WEDNESDAY, AUGUST 13, 1952 OSCEOLA NEWS v->ij uJeiltfe I {die ^_)tarr * * . * * * * . ' * * * Small Eaters Live Longer-Thai's Belief of Mrs. Mattie Leigh Dillard RLYTHEVILLR (ARK.) COURIER NEWS People are always searching for the Foundtain of Youth, but they n!-:e the wrong route in trying 10 attain it. You don't reach it. according to B3-ycar-ol(i Mrs. Mattie Leigh Dillard, by grazini; lito cattle. If we did. the horses and cows tni°ht out-live us. The little olrt lady weighs only 83 pounds, nnd it we could all gain only a pound for each year, we nil?ht be as alert mentally and physically as she. The only 'doctor bills her husband ever paid for her lotted S80. She had eight children imd the doctor charged S10 to deliver each of them. The only time sho was ever in a hospital was during visiting hours "and that was very lew times," she added. "Being a small eater ts what I attribute my Ions and healthy life to." she added, saying she had never ire.illy eaten, a square meal In her | "Food Is one thins and trying to ireach the IMth birthday Is another TS would actunlly forget ft If there I weren't so many around reminding me If I didn't eat this, that and the other. I'd be sick. But you know T have to stay well so I can wait on the ones who get sick from overeating," laughed Mrs. Dillard. * • • THIS SPRY little lady walking up* the stair-way, leaving me behind to catch my breath, says she stays Jupple by climbing stairs nnd keep- Iris relaxed. She, would put anyone half her see to shame to go over the beautiful home of her daughter Mrs R. C. Bryan, and see the bed spreads, the upholstered chairs, luncheon mats she has crocheted. The many, many afehans and ban- Qiiet cloths that are perfect to the minutest degree. The one she Is making now goes to a granddaughter. -But that "would never do." she added, "when I finish It I'll have In the school, and with their Interest we soon had a first rate looking country school. Some of my pupils were bigger than I was but I didn't have one bit of trouble with them and that's more than the teachers who preceded me could say. • • • "I BELIEVE It was because I taught them more on how to live decently than drilling their heads full ot book sense. That cnme after a full course in hygiene. I cleaned up the school for the next teacher as I only taught there one year. "I heard of another at Walton Stations, so I wrote to Captain Lee. superintendent of Cohom County Schools. He advised me to come ind talk to the trustees and gave ne the name of one of them to vrile to. The man that met me at the train wns to become my husband in three years, but that's get Christ built no churches, wrote no books. left no money, nor erected no monuments. Mrs. Mattie Leigh Dillarii ... no square meals made me ha PP>' as I <"dn't , en ns t I'll have to make another one exactly like it W separated from Fanny. us T hav« fai-in ™,,-jj. "..-... ___ There n-as only 18 months diftcr- I have twin granddaughters Mary and Martha Dillard." But she assured me theylll both have one. Last summer she marie 5 wool comforts for members of her family. She washed and cp.rdcd the wool to make them and added hand embroidery. . A doctor told her seven years ago she had cataracts on her eyes and she would have to give her eyes n rest. "Not to be out done." she added, "I went to another doctor and he told me he had never seen a pair of eyes any stronger than mine and that he would gladly swan with me. Well, that was all I wanted to hear. I came home, picked up my crochet needle and Sunday .Is the only thing that makes me put It down. You see, I'm still able to attend church every Sunday and my hearing is perfect, ' so I don't have to go to the ameri corner to hear what the preacher fays. I sit where ever I want to. <And she Sunday.). does; I see her every "I J.OVK TO travel flbnve everything and tnke a nice trip every year. Mr. Bryan took me to Nebraska with him last summer and when we got there all of the family were worn out but T took a shower, dresser! myself up, and went up town." she smiled. '. I've known Mrs. Dillarrl for years 'itnit had never gotten around to finding out about her early life. But I knew It was Interesting. so 1 here arc rame of the things I'd like to pass on. "Hack in 1868. Ihe year I was born." began Mrs. Dillard's story, "Texas was under military government. In spite of the strong sentiment in some sections. Texa.s Joined the Confederacy In the war between the states and two years before I was born, which was the close of the war. a new constitution, abolishing slavery and renouncing states' richts. was adopted. It was not accepted by Congress, but the year after I was born, another constitution w:>s adopted and when I was two yr:;rs old. the state was readmitted to the union. "Texas." bracked Mr: very wealthy; we couldn't have cre- a greater scene when we was only 18 months difference in our ages and we were as close to one another as two sisters could possibly be. "THERE WERE no railroads then in Cleburne so we had. to leave our old home behind and travel by sta^e coach." At this point of the story I began to feel like I was listening to Jane Long, the heroine of pioneering days In Texas, who, with only her negro servant, the "mother of Texas." Imagine knowing someone who traveled over the Santa Fe Trail In a stage coach! Just two little girls and the driver. I asked a dozen questions at this point but the only answer I got from Mrs Dillard was that they looked like those In Western movies "The stage coaches didn't travel at night. The day's journey was never more than 17 miles. That was the roughest trip I ever made in my life. We got to Jefferson Tex by nightfall, where we had an uncle. We were to spend the night there and (hen board a train for Memphis. When he met us he had received word from the aunt we were to live with, tellin? him there was an epidemic of yellow fever and to keep us with him until the epidemic had subsided, which was i exactly a month. "Our uncle was married to a German woman and they had no children. The reputation of all German women being good cooks slipped up when she came along. She may have been, however, as Ihe food I she cooked for herself and our im- i cle smelled awful good, but we uere ' fed on the back steps like we wore! ; ,: •." •• ••> "' puppies. That one month at her i «"?">"• I had to board with a house will be something I sb-,11 ' famil J' nC3r thc school and carried never lorcet. i m - v dinner in a tin pail. "O;:r wonderful aunt, with whom | " Jl ' s * s "'nie to call what was in we were to make our home, hnrl ; my P ail - rt 'nner. Fat meat between left nothing unturned in making ^' E white hicruitx snH o« ~«i— T arrangement for our traveling to Memphis and oar first night in a hotel. When we gnt to the riier the train was ferried into Memphis' on a flat boat. That was another experience (or us. That, of course was before (he bridge was built for trains." sh« adder 1 "When we ar- the holcl-iwo little or- walked through the lobby. We were still dressed, however, In the home spun clothes, sun bonnets, am brass-toed shoes that we felt dressed-up in In Texas. The first thing we noticed was the other children were dressed differently. "Years afterward, my sister and I came to the conclusion it was the way we were dressed and not our aunt and uncle's money that wa, causing so much attention. "THE STRRKT cars in Memphl then were drawn by horses, and that was another experience for as We had never seen a trolley before We were put on one In front of the hotel and taken to the depot where we boarded the train for Grenada Miss. When we arrived and oui aunt met us she told us of losing her husband during the yellow fever epidemic. I don't remember hou long we were, in making the trip but f know It was several nays. "I'll skip through our school day in Grenade," Mrs. Dillard Bald "and take up n-hen my ssiter and * graduated from college in 1387. We finished at the Old Central Ferrml< Institution In Clinton. Miss. Thi name of the college was latei changed to Hillnrum college. It i: located a short distance from Jack son. "When I finisher! college, 1 thought my aunt had done enough for me so r started out. on my owr and taught school at Stale Springs. Miss., for a year. The town was 3C miles from a railroad and I've neve seen such ba'ck-woodsy people, ii my life. They called themselves religious people but It wasn't my Idea ting the cart before the horse," idded Mrs. Dillard. "He look me lo the home of (he trustee and I could see then I was I had encountered at the two pre- beginning to picked school PAGE FIVE STARR GAZING Experience usually leaches Us the things we didn't want to learn. Sign on "Wonderful l.os Angele.s house: neighbors for sale! House Free — Inquire wlihlii," Definition lor "Federal aid" — a system of making money from the general public look like a gift when handed back to them. A hoy becomes an adult three years before his parents think he does — and about two years after he thinks he does. 'ious schools. I ish 1 had never "It's almost svortli (ho price of moving nn-iiy from Osceola to sull-rase full of Junk would pacify a youns'un left behind. Don't forget lo order your spring flowering bulbs as sonn ns possible so you won't want to kirk yourself when your next-door neighbor has n yard full of beautiful blooms next spring. On the Social Side... Gne.ig: you've been ealinc c !\\\ tha«e years thinking they mils hut (hey aren't n true ivit gardless of whnt your cranripa yon. Thov belong to the bean ami pert family. 1 arr . re- Wouldn't it be thonehtv if erenv- I body ymi proudly pnve a j,ir n[ j prr--ervrs or pickles to u-nuld return ' the eraptv Inr? Nrni bjectioii, ho'.v-[ ever, to a filled one. Canasta Club Meets i Mrs. David Laney enterlained the ! T.m-n and Country canasta club: at her home Thursday. Mrs. Lloyd] Oodley player! with the members. I Mrs. Oodley and Mrs. Walter! Driver were hitih score winners in the games of canasta. - ! Red Verbenas in blue crystal were f n.wl for floral decoration*. The. r hostess served a dr-psert course pre- I ceding the games and passed trays' of canapes during the afternoon. Mrs. Driver Hnslrss Mr:,. Tinsley Driver was hostess to the Widows pitch Club Thursday ' nkhl .it her home. A salad cnur.-e j and Iced tea was served upon the,] arrival of Ihe vucsts. Miss nialwhe Cleer"- played with the members. In Ihe -amrs r'. nitch, j Mrs. A. F. Williams anrt Mrs. I/ma j Colbert were winners. iay.s that u r !)s ihe only job a lady k'ould accept, "When the trustee and I were Introduced and Mr. Dillard told him in would lake me to interview the :>:hcr Irustees, the big burly man said, 'By God, if Miss LclEh wants the ria;nn school, she'can have it.' "So. I was hired by the one-man board. 1 lived through another year -xactly like the two previous ones, but Mr. Dlllarri saved the day. He began courting me from Ihe day he met me at the train, but back in ihose days there were no quick weddings, so we dragged along for three years before he popped Ihe question and I acted so surprised when he diri, but I would have been disappointed if he hadn't. 'WE LIVED in that miserable little whistle stop until 1900, then moved to Luta, Miss., where Mr. Dillard engaged in the furnishing business, as that was a big farming country and a lot ot money came in during cotton picking time. We Jived there 17 years and we spent a lot ol happy days there. "Our home was next to Ihe Baptist Church and I did everything but preach in that little church. I even hired the preachers," laughed Mrs. Dillnrd. 'A big preacher liy the name of Torn Martin, from Blue Mountain, came to our church on lots of occasions. We didn't have funds to pay a. regular preacher. All the visiting preachers stayed at our house, so one Sunday after I had fed him a sure enough 'Preacher Dinner' I asked him to send us a preacher to hold a revival in order to secure more members. The following Sun- clay I met the man he sent, took him home with me and proceeded to give a first hand report on our congregation. I told him I wanted him to tear the members apart and get new ones any way he thought he could. He was a converts! Jew ai\u was the test little preacher that ever filled that pulpit. When he left there, our old members behaved themselves and the new- ones followed suit. "THE CHURCH bell acted also as a fire alarm and that was my Job. too, ringing that old bell. There! have been three churches built on j that same plot but the old "church yard-grave yard' has never been done away with,' added Mrs. Dillard. "We Ic-ft. Lula and went to Ox- warm sincere ham welcome your old you. There will never be another home like Osceola." Thanks for those kind words. Red. Then- K hv the na prrarller In Mrmtihls , , j ••• '•<•: Ji.nin- of G. 5V Comfort. A .. a ." d fo ? lc lmore fitting name for a prnar-hcr Ishakc and the, j,,, t nnMn-t lie friends give A lilllc girl on Trent Wood's , 'tori-hurt T. v. program was asked) o sing. N'aturiilly. she chose (o .sine '.T"P"S lives Me." This Is whnt she I : a"£. "He is weak hut \ve is sirnn^."! Gosh, for a tomato lo Liste like they did when you took a bisquil out of the warming closet ami a i Remember when there was a vnM handful of coV.rse salt down lo ] difference in summer ,-MIH winter the garden and ate them, riirt and i underwear? They were dubberl "lone and .short drawers." U'e looked for- n,--—--- ..,„, ,,, t iiurni, (nil ;inu all. And speaking; of such, has ice ' cream ever tasted like it dirt when I you licked il off the dasher? Such i -„, * ,,, ,,,e Ihlncs as these is what's meant I"' 1 * n 'ws and taking a fresh cold by the good old days." " —- - • - - Hcmember the little toolh-pick holders and mugs you won .11 n carnival' with your name written across the cranberry border? ard to Faster, as that's whnt Kapler meant, shelling nut of the ever.vtlme \ve changed into tin short ones, which reached our knees. Sovheans are what gives worrhes- lershlre sauce Us characteristic flavor. Vou are no doubt admiring Ihose seorgeous pink lilies that Maryland Is Ihe only stale having are blooming now. The name of < a '""l-nf-nrms on Its [lag. If. bear* : the Calvert arms. N T o, Junior, it isn't a bottle of whlskev. Back in 1(559, It was'unlnwful In Massachusetts to have a merry Ohrlslmns—celebrations on that day were forbidden. . e name o them, in case you want to order some bulbs are "Lycoris Squam- igera." They are perfectly hardy and will bloom yearly as long as you expect to live. Remember the first cotton candy you ever ate? I can Imagine my parents wagging me a sack of it back from the St. Louis World's Fair, and that's all they did bring me. Now-a-days nothing less than The nihle is essential in every trial court room In the United States. Have you ever seen a pair nf cloves in the "glove compartment?" Everything else but. ford. Miss., and Mr. Dillard died there in 1930. I burled him back in Lula." Mrs. Bryan broke into (he conversation and told of the family erecting ,a double monument and wanted to put Mrs. Dillard's name and birth on one side, leaving space to add «t her death, but Mrs. Bry- ; an said, "Mama told us all in very few words she wasn't going to walk through that cemetery and see her I tombstone waiting (or her to draw, her last breath." Mrs. Dillard is a Baptist and be- I kings to the United Daughters ol the Confederacy. She came to Osceola in 1932 to make her home with Mr. nnd Mrs. Bryan. She usually spends the winter with her daughter, Mrs. Frank Holt, In Birmingham. ! She added with a smile, "They | have no children so I have to be dog-sitter. Another daughter, Mrs. M. P. Higgins of Herman. Necr., a son. Lawrence Dillard, also of Herman, Mrs. Jack Dillard of Lexington. Neb., and Charles Dillard of St. Louis are the lucky ones to have . such a winsome mother. : All groups of human beings have and use some kind of language. Hrlilee, Club M'-ets Miss Blanche Oleere entertained the four-tnhle bridge club Friday afternoon at the hnme of Mrs J. If. Hook, with extra pnests Mrs. W. F.. Hunt. Mrs. P. D. .Johnson, Mrs. Hornrr- Moore. Mrs Welny Ynune. Mrs. S. n. Carpenter. Mrs. Harry Driver, and Mrs. Petlye Nelle. Starr. The Honk home was decorated in pink ami blue lilies, Thorn \vlrmlne nrtzrs were Mrs. Dwl'.iht Blarkvood. Mrs. Johnson, and Mrs. C. K. Hun- nencer. Mrs Hook and .Mrs Young were presenter! eift.s Lime sherbet punch and cake was served at the conclusion of the par- ly. "Club 17" JlMls Mrs. Mary Elizabeth* Balloue was hostess to "Club 17" Thursday niqht. Mrs. Ollhcrt Hernsteln ot New Orleans was the only guest and was presented a gift by the! hostess. Vivid shades of mid-summer blossoms were used In profusion throughout, the rialloue homo. Win- nlnc top honors was Miss Elmily Mason, with Mrs. n. n. Mears win-' nine second. Mrs. Bernstein won the brldtjo. I A salad plate and Iced drinks were served at the concluslno of the games. Miss Balloue was assisted by her mother. Mrs. George lialloue. Personals Mr, and Mrs. Our Bryant were Memphis visitors Thursday. Mr. and Mrs. Roy Patterson of Chicago spent several days in Os- eeola as gue.sts of his brother. F. G. Patterson, nnd his cousin, Miss Blanche Clure. After spending the week with Mrs. Horace Moore. Jr.. at Corona. IXMP. Mm Bcttye Anne Whit worth o: Memphis vl=i?cd her parents Mr and Mrs. Johnny Whitworth on Circle Drue. Next wr-ek. Miss Whitworth, will go to Aberdeen. Miss for B week's visit with Mrs. Jane Fletcher Mcttanoiigh. Mr;. Erf Shippen flmf Miss R , Jth Massey were in Memphis, Thursday. Mrs. J. H. Wrstbrooic of Caruth-' ersville. is swnrlme a week with her sister, MA. J. J. t,u, k and family. Mrs. nillie Reall -Aa.s called to Atlanta. Oa. Saturday on account of the sn jc,us Illness of her brother-in- law, Hrmy B, Smith. Mr. Smith a yoimu lawyer in Atbntu was stricken with cancer of the throat. Mr.'. liov Cox and daughter. Afton. sueni the week end in Brinkley as guest ol Mrs. Cox's sister, Mrs. Rus'Cll Harrison. Mrs. Georee .Snider and daughter. Miss Jane Adams of Chimney Rock. N'.C. visited Mrs. Snider's mother. Mrs. John White over the week end. Mrs. CliBi'lie Kullenjer is spend- in!: the. week end with her son Charles and family in Little Rock. She was accompanied to Little Ro™k by Mrs. W. A. Sullivan and Mrs. R. O. Cheatham, who will visit relatives there. Mr a.nd Mrs. E. M. Jaffee of Somerset, Ky,, spent several days during Ihe week with friends in Osccola and BlytheviUe. They left Friday and will visit relatives In Memphis before returning home. Mr. Jaffee' operates a furniture store, in Somerset. Mrs. L,. T. Lawrence and children of Hope, Ark., were guests In the A. W. Bowen home during the week. Mrs. Lan Williams and Mrs. Dwight Blackwood'lcft Saturday for Rochester where Mrs. Williams will enter Mayo's clinic. Tlie largest known meteorite cr«- Ir.T, Chubb Crater in Northern Quebec, is 1,325 icet in depth. Skin Dry? Itchy? \ Oil-rich' Resinol loftent ,] and toolhes. Relief lotli ' • 'Canfcrmc Lonolin I RESINOlr™" . we were Queen Eiizjbeth ann Msr _ garet Ro : c. "My aunt and her husband were Picfures Of Your Vacation RENT A CAMICRA All r>pp» ol Cameras and Supplies al Barney's Barney's Drug !008 \V .Main Phone 2617 all Texfiiis do. "Is the only one of i rived at the Mates which was r.nre an inrie- ( phans. as we received word" before r-ndrnt repulibc. and that's why it's j we left Jefferson that our father rM'rcl the Lone S'ar State My j had died, but there was no turnii-c fsthcr came from Smith Carolina back at this po.nt so we didn't ,eti and my mother from Virginia, their • to attend nur fathers funeral—-ve ' families fame to Texas to seek Go.-l, were gree.trd at the rlc.sk as though dory and eo!d. They came by rara- ~ ~ — y?.n and the roads they traveled iw ""ire than paths through the wilderness b'lt regardless of how the roads wore, the families got to Texas." adriert Mrs. Dillard. ; ••THR roi'XTRV was full of In- • riir-ns when my rerpnts arrived i thfre as Kiinll chilrirr-n but by the I tire? 1 ramc jilnnsr. they hnd all 1 n inn 1rn> Oklahoma.'our families briusht their nr-gro slaves with thjm to work on ihe en!ton planta- nns and had left Virginia arid ^ -nitFi Carolina because of rvnp ', failures. Our parents were English ' anrt WCTC ?ttr,ictpd to she stories i of the asrirultun] Isnds am i brnuaht several families with th"m ' tvh-'n they ram? to the United' "I ran rfnicmhrr a lot of stories mv rr.'Mhrr and father tolc u= children. They were truo frontiersmen, anrt Toss-, iv.is as wiM anrt wnoly as tlifv canie hark in those days/My! r>:>:h-r <ii"d ivlirn I was nine years o'rl. leauns five children. I was next i the oldest -nnd. by ths way, my ' •:I-s: sh!'-r. who K S5. is sl |j] jj v "_ ; ''. We IMC fhe. only two left, i "Wlvn I was 10. my' father coiild- , n't keep us and nobody wanter to many him with a hnuse full of klrls. Hn hart a sister living in Grenada. Mi's., who wrote lhat she would take the two oldest children. This j big white biscuits and an onion, believe then was when I decided I foort wasn't the number one item, on rny list. My next school wa.sn't I much better if any. it was a little i one room unattractive building near Friars Point, Miss. It f corner! that no one before me cared whether the room was Inviting for the few chil- I dren that attended. I got busy and I whitewashed the outside anri h.irt.' the pupils taking lessons in .scrub- bins and painting inside before T even npencri a hook. We hart the! i:7nre looking so eoort. that the I mothers organized a club and met RITZ THEATRE Manila, Ark. WEIJ.-THURS. "ALONG THE GREAT DIVIDE' Kick Douptas Virginia .Mayo Show Slarls IVrek- days 1:00 p.m Sat. Sun. 1:00 p.m AIR CONDITIONED BY REFRIGERATION LAST TIMES TON1TE 2 HITS! For Trice of L Buddy Nites" WED.-THURS. AUG. I3-M RcbinHood! Doriog as Don Juan! THE LION and Ihe HORSE Sieve Cochran & Wildfire! 'he Wonder Horse. NEW Air Conditioned By Refrigeration "Your t'onimtmity Center" MANILA, ARK. Maiinces Sal. & Sun. FRIDAY "SMART WOMAN" Hrian A lie rue Conslance Bennett 'WITH A SONG IN MY HEART' Susan Haywavd Rory Calhoun FRIT) AY 'TRAIL STREET' Randolph Scott WJRKtli Also Comedy THURSDAY ct FRIDAY unit nun . mi mini . Kltll Ullll mil «K!1 mm 'uxiiim i«iri _ TnTus— *"<•"•» A\.VBIYTH -DAVID FAKPAK PV, : t5i Cartoon & Charlie McCarthy Short U>OK/ AT THESE VALUES! SPECIAL SALE OF USED ewinq Machines! America's Favorite Sewing Machine! COMPLETE SEV/ING COURSE YOUR GIFT IN THIS SALE! With the purchase of each machine during (his snlc we offer a scries of lesson designed lo leach yon hrau- tifiil, professional- looking sewing. Expert SINKER teachers give you personal itislruolion al your SINGER SEWIXG CENTER, Limited Number • Come Early • GE( Yours While They Lost VARIOUS MAKES TAKEN IN TRADE \Vhal values! Mere's your chance lo hay a fine used sewing machine Rl a nioney-siivinjr price. Kvcry one- of these machines has liecn carefully Kn.speclcd nnd adjusted liy c\|>prl S1XRKR mechanics and is in top working order 1 TREADLES from PORTABLES from CONSOLES from 89" SINGER SEWING CENTER 414 West Main BlytheviUe Phone 2782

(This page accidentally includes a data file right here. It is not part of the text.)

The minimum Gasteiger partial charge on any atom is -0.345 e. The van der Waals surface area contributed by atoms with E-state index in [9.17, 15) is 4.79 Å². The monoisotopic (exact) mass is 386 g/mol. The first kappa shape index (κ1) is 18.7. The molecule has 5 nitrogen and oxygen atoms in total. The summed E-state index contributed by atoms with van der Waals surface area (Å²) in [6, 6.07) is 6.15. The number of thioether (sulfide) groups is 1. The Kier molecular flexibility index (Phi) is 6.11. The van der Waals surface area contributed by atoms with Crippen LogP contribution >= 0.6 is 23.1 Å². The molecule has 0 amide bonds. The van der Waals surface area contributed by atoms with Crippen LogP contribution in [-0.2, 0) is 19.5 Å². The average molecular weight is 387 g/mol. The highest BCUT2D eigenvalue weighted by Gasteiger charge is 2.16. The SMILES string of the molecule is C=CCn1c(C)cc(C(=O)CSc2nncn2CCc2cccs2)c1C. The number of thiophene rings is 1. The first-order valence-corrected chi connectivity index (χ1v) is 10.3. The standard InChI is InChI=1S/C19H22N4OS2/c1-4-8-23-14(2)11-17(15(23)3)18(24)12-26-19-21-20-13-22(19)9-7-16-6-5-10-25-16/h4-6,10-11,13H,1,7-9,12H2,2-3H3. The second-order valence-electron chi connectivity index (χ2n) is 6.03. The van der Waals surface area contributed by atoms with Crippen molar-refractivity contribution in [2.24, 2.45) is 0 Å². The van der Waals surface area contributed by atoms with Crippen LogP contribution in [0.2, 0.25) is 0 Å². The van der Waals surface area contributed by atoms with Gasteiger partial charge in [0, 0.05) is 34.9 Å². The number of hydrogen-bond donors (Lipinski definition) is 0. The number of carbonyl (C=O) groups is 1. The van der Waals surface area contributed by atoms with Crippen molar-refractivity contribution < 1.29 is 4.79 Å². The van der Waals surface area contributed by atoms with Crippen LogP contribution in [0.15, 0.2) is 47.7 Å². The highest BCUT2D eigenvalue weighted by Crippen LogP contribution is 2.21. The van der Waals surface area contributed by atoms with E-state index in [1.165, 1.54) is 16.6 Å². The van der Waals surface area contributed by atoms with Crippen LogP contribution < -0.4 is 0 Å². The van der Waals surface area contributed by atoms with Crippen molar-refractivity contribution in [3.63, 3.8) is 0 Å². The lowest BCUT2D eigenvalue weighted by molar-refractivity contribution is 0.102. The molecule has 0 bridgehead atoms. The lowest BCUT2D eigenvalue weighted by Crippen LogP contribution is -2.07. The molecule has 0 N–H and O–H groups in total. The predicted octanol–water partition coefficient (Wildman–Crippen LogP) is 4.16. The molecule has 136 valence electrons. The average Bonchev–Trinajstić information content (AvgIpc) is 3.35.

Get full access with a Free Trial

Start Free Trial

What members have found on this page